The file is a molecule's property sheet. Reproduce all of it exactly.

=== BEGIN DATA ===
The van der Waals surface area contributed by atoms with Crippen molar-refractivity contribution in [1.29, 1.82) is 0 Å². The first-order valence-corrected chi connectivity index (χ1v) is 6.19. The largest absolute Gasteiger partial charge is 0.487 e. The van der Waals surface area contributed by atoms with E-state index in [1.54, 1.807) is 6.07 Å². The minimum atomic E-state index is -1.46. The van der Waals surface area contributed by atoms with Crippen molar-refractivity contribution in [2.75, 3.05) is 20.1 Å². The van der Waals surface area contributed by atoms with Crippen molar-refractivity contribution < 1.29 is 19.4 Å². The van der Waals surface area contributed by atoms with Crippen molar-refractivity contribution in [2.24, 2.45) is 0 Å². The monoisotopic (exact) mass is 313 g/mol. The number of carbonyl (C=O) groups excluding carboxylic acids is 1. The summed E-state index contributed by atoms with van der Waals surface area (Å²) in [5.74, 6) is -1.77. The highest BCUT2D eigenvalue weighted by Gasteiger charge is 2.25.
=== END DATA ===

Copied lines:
The van der Waals surface area contributed by atoms with Crippen molar-refractivity contribution in [1.29, 1.82) is 0 Å². The first-order valence-corrected chi connectivity index (χ1v) is 6.19. The largest absolute Gasteiger partial charge is 0.487 e. The van der Waals surface area contributed by atoms with E-state index in [1.54, 1.807) is 6.07 Å². The minimum atomic E-state index is -1.46. The van der Waals surface area contributed by atoms with Crippen molar-refractivity contribution in [2.75, 3.05) is 20.1 Å². The van der Waals surface area contributed by atoms with Crippen molar-refractivity contribution < 1.29 is 19.4 Å². The van der Waals surface area contributed by atoms with Crippen molar-refractivity contribution in [2.24, 2.45) is 0 Å². The monoisotopic (exact) mass is 313 g/mol. The number of carbonyl (C=O) groups excluding carboxylic acids is 1. The summed E-state index contributed by atoms with van der Waals surface area (Å²) in [5.74, 6) is -1.77. The highest BCUT2D eigenvalue weighted by Gasteiger charge is 2.25.